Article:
August 15, 1950: The lesson of fearlessness

To mark the 74th anniversary of Independence Day, we bring to our readers excerpts from a speech delivered 70 years ago by Jawaharlal Nehru

 August 15, 1950: The lesson of fearlessness
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To mark the 74th anniversary of Independence Day, we bring to our readers excerpts from a speech delivered 70 years ago by Jawaharlal Nehru in which he emphasizes that “India can become strong and can progress only when there is complete equality for everyone, irrespective of religion, caste and province”, and that people must guard against cowardice, narrow-mindedness and fear

Sisters and Brothers,

This is the third anniversary of the Independence of India. I congratulate you on this auspicious occasion. We have come a long way during these three years. We have stumbled and fallen but have picked ourselves up and gone on. I congratulate you for everything that has happened, good and bad, during these years.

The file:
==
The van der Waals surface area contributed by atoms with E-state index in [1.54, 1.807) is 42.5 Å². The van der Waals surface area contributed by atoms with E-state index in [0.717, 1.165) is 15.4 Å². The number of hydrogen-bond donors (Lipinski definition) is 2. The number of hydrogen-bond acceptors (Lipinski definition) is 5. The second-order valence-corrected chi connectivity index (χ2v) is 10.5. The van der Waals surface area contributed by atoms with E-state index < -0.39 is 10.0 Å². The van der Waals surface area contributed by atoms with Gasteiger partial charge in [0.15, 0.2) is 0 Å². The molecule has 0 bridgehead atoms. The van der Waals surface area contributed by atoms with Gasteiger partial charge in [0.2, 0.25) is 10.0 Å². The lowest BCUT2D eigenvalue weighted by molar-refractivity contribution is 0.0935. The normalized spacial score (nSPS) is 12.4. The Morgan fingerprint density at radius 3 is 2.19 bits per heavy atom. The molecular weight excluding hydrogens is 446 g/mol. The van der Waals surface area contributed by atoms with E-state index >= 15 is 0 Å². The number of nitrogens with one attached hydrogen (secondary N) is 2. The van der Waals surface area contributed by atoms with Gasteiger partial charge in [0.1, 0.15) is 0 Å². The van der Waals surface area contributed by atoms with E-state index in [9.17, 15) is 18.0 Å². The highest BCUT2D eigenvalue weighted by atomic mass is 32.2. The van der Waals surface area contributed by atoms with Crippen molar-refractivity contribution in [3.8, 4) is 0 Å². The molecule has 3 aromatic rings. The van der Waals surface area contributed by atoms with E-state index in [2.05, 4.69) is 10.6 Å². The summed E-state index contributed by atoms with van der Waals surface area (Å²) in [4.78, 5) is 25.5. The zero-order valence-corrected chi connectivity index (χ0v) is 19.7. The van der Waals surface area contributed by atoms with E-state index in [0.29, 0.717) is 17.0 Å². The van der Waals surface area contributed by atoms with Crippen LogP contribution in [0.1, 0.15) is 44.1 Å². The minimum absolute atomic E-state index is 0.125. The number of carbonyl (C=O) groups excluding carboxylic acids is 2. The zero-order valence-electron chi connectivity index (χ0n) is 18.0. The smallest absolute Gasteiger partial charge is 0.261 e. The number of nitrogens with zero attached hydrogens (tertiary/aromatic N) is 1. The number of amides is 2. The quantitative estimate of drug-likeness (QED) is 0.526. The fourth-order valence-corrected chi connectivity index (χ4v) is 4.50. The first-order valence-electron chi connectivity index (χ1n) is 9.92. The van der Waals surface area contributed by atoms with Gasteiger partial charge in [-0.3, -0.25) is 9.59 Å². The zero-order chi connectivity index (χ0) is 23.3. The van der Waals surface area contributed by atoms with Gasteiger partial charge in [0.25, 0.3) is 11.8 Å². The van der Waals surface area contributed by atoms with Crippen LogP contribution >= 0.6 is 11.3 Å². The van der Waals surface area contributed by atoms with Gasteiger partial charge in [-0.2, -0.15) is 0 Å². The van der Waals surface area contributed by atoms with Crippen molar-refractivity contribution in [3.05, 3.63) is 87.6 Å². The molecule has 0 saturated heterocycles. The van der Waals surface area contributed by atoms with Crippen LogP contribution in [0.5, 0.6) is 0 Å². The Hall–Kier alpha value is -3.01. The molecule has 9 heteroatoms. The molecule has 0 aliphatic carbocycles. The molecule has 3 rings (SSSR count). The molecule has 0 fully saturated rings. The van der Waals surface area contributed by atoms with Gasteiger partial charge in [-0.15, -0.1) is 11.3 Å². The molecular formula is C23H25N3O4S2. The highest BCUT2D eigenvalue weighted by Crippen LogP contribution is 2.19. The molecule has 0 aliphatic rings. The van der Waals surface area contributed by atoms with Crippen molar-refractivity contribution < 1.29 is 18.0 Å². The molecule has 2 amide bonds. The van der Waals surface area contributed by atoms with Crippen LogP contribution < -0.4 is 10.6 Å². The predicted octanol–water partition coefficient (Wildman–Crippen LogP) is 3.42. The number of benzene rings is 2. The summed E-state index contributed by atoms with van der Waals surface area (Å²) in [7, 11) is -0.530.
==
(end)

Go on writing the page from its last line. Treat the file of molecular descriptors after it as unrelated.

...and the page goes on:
Why do I include the bad? Perhaps that is wrong. But what I mean is that you are to be congratulated for the joys as well as the sorrows that these three years have brought…When long years go by without a nation being tested it becomes slack and weak. We have been through gruelling tests during the last three years, and also in the years which preceded Independence. We gained Independence by passing those tests with flying colours. Now the nation faces even greater challenges and we shall succeed to the extent that we succeed in facing them with courage and confidence…What you must guard against, however, is cowardice, narrow-mindedness and disunity because they weaken the nation and pave the way for its downfall by debilitating its strength to protect its freedom.